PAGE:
Erich Huang and Brian Bot of Sage Bionetworks pose the problem of reproducible science this way: “[S]cientific claims are artificially abstracted from the science itself. This is a real issue in the data-intensive sciences.” I think that’s true, but I would go further. I don’t think we really know what our “scientific claims” actually are, and we may have a tentative grasp of the “science,” too.
That is, we really don’t know results, and that is a large part of our confusion in data-intensive biomedical research.
I have to admit that I still find the terse declaratives of scientific publication titles a little jarring. They declare the point of the whole publication, of course, or at least the most important and telling “result” — something along the line of, say, “SATB1 reprogrammes gene expression to promote breast tumour growth and metastasis” [Nature]. That article inspired Elizabeth Iorns to do some follow up research, but she ran into trouble — she couldn’t reproduce the original work. As Carl Zimmer reports in Slate and as appeared in Nature, the experience led Iorns to set up a for-profit company focused on reproducing research, since so much research isn’t reproducible and incentives to clean out the irreproducible lack in the way we’ve structured scientific endeavor.
In academic science, we’re apparently acting blindly, though the venture capital world (where “results” matter differently) notes with alarm “that at least 50% of the studies published even in top tier academic journals … can’t be repeated” [LifeSci VC].
Studies, results, scientific claims — these words seem to have a certain fuzzy equivalence (something akin to the words reproducible and repeatable which are actually distinct in their specific meanings). It is possible to redo a “study” — defined as an ordered set of tasks and activities believed to explore certain phenomena — without being able to get the same result. The result then isn’t reproducible, at least through the method defined in the study. But too frequently we leap to the result, focusing on it as the essential problem of reproducibility, when actually a result may be a better indicator of the adequacy of the method or of the “study.”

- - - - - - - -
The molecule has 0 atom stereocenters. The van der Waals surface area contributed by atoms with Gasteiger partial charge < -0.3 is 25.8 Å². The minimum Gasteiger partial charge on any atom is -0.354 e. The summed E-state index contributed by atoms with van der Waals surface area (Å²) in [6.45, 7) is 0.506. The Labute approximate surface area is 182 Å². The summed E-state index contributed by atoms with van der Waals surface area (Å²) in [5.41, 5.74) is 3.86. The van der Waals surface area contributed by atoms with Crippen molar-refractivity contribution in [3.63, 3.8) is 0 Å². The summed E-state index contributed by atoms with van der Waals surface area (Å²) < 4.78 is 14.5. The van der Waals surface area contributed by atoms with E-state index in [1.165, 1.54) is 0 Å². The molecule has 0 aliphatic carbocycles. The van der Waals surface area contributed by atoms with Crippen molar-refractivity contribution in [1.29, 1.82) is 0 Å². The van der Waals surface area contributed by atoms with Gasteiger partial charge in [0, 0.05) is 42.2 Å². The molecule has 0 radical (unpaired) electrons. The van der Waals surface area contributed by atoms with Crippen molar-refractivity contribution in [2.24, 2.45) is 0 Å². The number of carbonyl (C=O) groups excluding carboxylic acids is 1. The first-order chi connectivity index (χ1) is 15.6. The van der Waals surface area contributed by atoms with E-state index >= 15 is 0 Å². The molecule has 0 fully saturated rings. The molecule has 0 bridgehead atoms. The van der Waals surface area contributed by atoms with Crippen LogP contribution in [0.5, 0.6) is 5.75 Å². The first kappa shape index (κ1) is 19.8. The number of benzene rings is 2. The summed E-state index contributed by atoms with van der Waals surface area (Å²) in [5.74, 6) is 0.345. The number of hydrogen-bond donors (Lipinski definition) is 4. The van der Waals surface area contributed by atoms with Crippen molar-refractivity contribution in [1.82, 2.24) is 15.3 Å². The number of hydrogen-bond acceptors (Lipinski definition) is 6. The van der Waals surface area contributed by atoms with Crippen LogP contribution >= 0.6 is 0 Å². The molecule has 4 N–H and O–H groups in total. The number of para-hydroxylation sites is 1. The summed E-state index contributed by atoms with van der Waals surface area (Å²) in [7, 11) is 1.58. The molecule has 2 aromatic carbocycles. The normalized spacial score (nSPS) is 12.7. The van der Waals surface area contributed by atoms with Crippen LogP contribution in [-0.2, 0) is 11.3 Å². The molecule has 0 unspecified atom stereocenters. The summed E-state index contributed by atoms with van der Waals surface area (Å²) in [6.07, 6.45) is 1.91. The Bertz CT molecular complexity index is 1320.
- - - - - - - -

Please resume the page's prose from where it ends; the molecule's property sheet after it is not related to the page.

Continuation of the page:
Essentially, “results” are tied to methods much more tightly than our current scientific publication modes let on. Look for the smallest font size in a scientific journal and you find the “methods section.” There’s a reason for the small typeface, and it seems to me the literal diminishment of method is a clear problem for science.
Really, and perhaps unknown to them right now, Huang and Bot are moving toward a reordering of fundamental priorities, a statement of what science is all about. They probably believe that they are reconfiguring scientific publication in large part to retool science for reproducibility. But something bigger is going on here: scientific claims and results are being fundamentally redefined. The clearScience initiative [http://blog.clearscience.io/] appears to me to recognize that the conventional (and slavishly formulaic) distinction between what have been called results and the way you get to those results is … false and contrived. I would say that distinction comes in part from the form of scientific publication — a rhetorical choice, in some sense, that enshrines factoidicity while tamping down the importance of argument that, after all, is the way you bring your audience to the point of the piece.
I am among the woolly headed thinkers in the genome sciences. Fairly well trained in the humanities and taught to savor words, I have to admit that scientific publication is dry as dust, more a desert of verbiage than dry light of reason. The clearScience initiative may not turn scientific publications into prose masterpieces, but I do think it has promise to bring together method, argument, data, and result in a satisfyingly rich fashion expressing scientific endeavor more completely and reliably.
At any rate, I hope the time comes when a scientific “result” no longer fits well on a bumper sticker. A real “result” means something more and strives for a greater unity of scientific narrative (however expressed) and of What Happens Then, Near The End.